Oklahoma’s new attorney general appears eager to spill blood after a years long hiatus from state executions. He’s even gone as far as requesting an execution date for a Black man who’s about to argue for his innocence.
Death row inmate Julius Jones is scheduled to take part in the second phase of his commutation hearing on September 13 at 10 a.m., where he’ll make a final case for his innocence in front of the Oklahoma Pardon and Parole Board.
Despite the scheduled hearing, Oklahoma Attorney General John O’Connor has asked the Court of Criminal Appeals to set an execution date for Julius Jones on October 28.
The request comes weeks before the Pardon and Parole Board is able to make any recommendations on whether Julius Jones’ sentence should be commuted. AG O’Connor included execution dates for Jones and six other prisoners on death row in his request.
Obstruction of Justice?
The latest action by the AG has many wondering whether the crime obstruction of justice applies to state officials who attempt to influence the decisions of parole board members before they’ve even conducted a hearing.
Some Oklahoma residents had already accused Oklahoma County District Attorney David Prater of obstructing justice when he filed a lawsuit against parole board members and Governor Kevin Stitt, asserting improper proceedings and a conflict of interest in some commutation cases.
Significantly, the new AG was not even elected by the people of Oklahoma. Governor Stitt appointed him to the office after former Oklahoma AG Mike Hunter resigned as news reports began to surface citing an extramarital affair.
“In 2016, two-thirds of Oklahomans voted to insert capital punishment into the constitution. My job as the state’s chief law enforcement officer is to enforce the laws of the state of Oklahoma,” AG O’Connor said in a statement.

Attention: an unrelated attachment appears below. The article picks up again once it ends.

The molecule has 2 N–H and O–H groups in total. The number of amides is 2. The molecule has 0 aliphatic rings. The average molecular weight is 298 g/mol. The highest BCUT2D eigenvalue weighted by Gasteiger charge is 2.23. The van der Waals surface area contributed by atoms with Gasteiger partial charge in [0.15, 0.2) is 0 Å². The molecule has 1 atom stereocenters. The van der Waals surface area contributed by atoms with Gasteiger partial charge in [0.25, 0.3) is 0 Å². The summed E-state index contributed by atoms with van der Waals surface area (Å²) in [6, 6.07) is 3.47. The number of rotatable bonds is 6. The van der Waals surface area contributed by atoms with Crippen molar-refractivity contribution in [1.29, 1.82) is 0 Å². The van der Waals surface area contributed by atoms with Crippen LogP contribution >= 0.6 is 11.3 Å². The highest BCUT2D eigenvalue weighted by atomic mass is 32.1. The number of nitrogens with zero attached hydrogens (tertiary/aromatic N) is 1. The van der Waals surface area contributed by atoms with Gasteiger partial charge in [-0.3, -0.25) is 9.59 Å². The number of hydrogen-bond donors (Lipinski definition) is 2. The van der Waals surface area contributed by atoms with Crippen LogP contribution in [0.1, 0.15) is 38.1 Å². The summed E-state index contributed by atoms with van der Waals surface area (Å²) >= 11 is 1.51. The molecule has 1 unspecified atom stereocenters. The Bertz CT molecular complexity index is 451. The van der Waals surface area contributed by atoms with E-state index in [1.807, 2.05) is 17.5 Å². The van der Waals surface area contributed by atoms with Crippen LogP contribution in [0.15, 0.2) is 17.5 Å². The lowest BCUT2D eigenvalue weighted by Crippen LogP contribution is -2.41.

Majority of Oklahomans support commutation for Julius Jones
Consequently, despite a recent poll showing 6 in 10 Oklahomans support commuting Julius Jones’ death sentence, and despite a petition in support of Jones that has gathered more than 6.3 million signatures, AG O’Connor is ready and willing to ignore the will of his constituents.
Rev. Cece Jones-Davis, a family friend, faith leader and organizer with the Justice for Julius Campaign said “It is shocking-and quite frankly, outrageous-that the promise of a fair hearing, which former AG Mike Hunter agreed Mr. Jones has a right to, might now be short-circuited because of this rush to resume executions.”
”We are urging the Pardon and Parole Board and all those in power to stay the course and give this man an opportunity to finally tell his story on Sept 13,” Rev. Jones-Davis added.
Oklahoma has a history of botched executions
Dale Baich, Julius Jones’ attorney, urged a halt to all executions given the state’s infamous history with botched executions.
“The drug protocol that was problematic seven years ago is the same one the state seeks to use again. Given that history and the unresolved questions about the constitutionality of the states execution protocol that are pending before the federal district court, Oklahoma should not move forward with any executions at this time,” Attorney Baich said.
“To allow executions to proceed when there is a chance the court could find a constitutionally unacceptable risk that a person could suffer because of the drug combination used, is just plain wrong,” he added.
In recent years, evidence has surfaced pointing to the innocence of several Oklahoma death row inmates, including Julius Jones.
“Nothing should be done by our public officials to further undermine confidence in our system,” Rev. Jones-Davis said.
Supporters of Jones are asking residents to contact the Oklahoma Pardon and Parole Board through this link. You can also call the board at (405) 521-6600.
The Court of Criminal Appeals has not made a decision yet on whether to approve the execution dates at the time of publishing. Follow The Black Wall Street Times for updates.